Coming of Age

When I grow up, I want to be…. (yes, I know I am pushing 60 here, but indulge me for a bit!), a marine archaeologist. Or a famous author. Or a rock star (I think we all know that was never in the cards). Or a wealthy philanthropist. Or just plain insanely rich. I want to own a home in Ireland. I want to see Knossos on Crete. I want to be a clever artist like Mary Engelbreit, and have my name and my art syndicated. I want to be Susan Sarandon. I want to discover lost tribes and fabled treasures. I want to be the world’s leading, pre-eminent authority on something. I wish I could play an instrument like the harp, or the harpsichord or the dulcimer sweetly enough to bring tears to your eyes. I want to swim with dolphins, study linguistics, make croquembouche, and have a collection of vintage clothing that is astounding in its’ scope and beauty. I wish I knew how to cut bias dresses like Vionnet, and wear clothes like Bianca Jagger. I’d like to live in Grasse, and have the nose to become a master perfumer. I’d like a brace of wolfhounds to roam my extensive county estate with me.

Man, that is just the tip of the iceberg. Contemplating this, I see a common thread is fame, wealth, and glory. That is probably from reading all those fairy tales as a kid. And Judith Krantz in my formative, young adult period.

I think I was about 30 when I realized I was too old to be a precocious genius in any field. I will admit it was a blow. I was not living up to my potential. However, by that time, I was living a real life, and not just waiting for something BIG to happen to me, to bring me fame and an opportunity to shine. I had pretty much realized no fairy godmother was gonna zap me with a wand and override all the decisions I’d made that brought me to that point in time.

Becoming a mother changed everything. I was responsible for creating, sheltering and guiding this incredibly precious child. I had no idea you could love someone that much, or so fiercely. When they say you would die for your child, they are not kidding. The Baby became the most important thing in my life. I didn’t exactly put my own life on hold, but almost all decisions I made at that time, revolved around how they would affect the Baby and her quality of life. It was then that I started wearing a seatbelt, quit smoking, and learned to make better choices in what I cooked.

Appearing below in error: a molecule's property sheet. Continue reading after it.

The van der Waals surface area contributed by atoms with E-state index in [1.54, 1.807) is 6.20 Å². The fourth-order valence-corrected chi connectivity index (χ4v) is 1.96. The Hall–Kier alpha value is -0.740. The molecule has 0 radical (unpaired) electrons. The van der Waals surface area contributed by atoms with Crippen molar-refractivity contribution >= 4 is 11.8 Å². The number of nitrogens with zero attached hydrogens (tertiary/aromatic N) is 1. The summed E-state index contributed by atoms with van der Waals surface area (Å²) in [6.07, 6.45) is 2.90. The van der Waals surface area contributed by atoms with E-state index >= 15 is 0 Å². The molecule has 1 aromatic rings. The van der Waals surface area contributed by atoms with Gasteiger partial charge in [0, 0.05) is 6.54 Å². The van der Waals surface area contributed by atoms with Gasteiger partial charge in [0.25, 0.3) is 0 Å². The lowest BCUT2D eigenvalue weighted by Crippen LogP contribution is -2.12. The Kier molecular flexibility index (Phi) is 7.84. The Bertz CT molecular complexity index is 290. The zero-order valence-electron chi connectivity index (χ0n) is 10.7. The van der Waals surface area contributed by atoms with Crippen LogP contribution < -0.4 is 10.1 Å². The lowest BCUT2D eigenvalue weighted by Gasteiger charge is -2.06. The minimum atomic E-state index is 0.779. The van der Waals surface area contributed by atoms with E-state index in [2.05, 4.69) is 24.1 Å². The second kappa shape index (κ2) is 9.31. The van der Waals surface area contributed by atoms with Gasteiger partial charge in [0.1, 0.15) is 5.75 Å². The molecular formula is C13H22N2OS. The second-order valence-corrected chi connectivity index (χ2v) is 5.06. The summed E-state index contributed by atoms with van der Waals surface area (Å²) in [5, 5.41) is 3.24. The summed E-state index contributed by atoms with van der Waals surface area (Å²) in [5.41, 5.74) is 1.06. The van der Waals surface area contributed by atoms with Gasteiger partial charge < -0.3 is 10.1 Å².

Anyway, there is a period of years when I trundled along, not exactly living an unexamined life, but focusing on things closer to the domestic front. I was lucky that both Mr. GG and I had work that we felt passionately about, though we knew we were never gonna be rich (note: Archaeology and Museum work will not make you any money. However the job satisfaction factor is off the charts).

So a lot of other stuff got put on the back burner. I learned to appreciate what I had. I learned to fight for what was really important, and it was amazing how much stuff was no longer important, when weighed against the health and wellbeing of our family. I got my priorities straightened out. And it made me happy. Mind you, I don’t think being happy is the end point of living – I think that being happy is a by-product, an emotion produced when you do things that are meaningful or important to you. Whatever that may be.

After the Baby left the nest, I had more time to devote to exploring other interests. And I am not saying that raising her put me on hold, just that I found other things were more important than moving to California to study marine biology. But now I am comfortably middle class and middle aged. I have the time and health to make a moon garden, perfect my croquembouche, fool around with writing, volunteer more often, research anything that piques my fancy, and do things that enrich me on a personal level. I still want to do all those things I mentioned above, and a whole lot of other stuff that I didn’t bring up. And I probably will do some of them. Or as close as circumstance and my desire let me get to doing them. I am still sifting through to see what strikes a chord, and excites and intrigues me. But in the mean time, I have also learned the beauty of living in the moment. Of being grateful for what I have, where I am, and who I am. There is always more to feel, more to know, more to see, more to be. So when I grow up, I want to be exactly what I am now. A work in progress.


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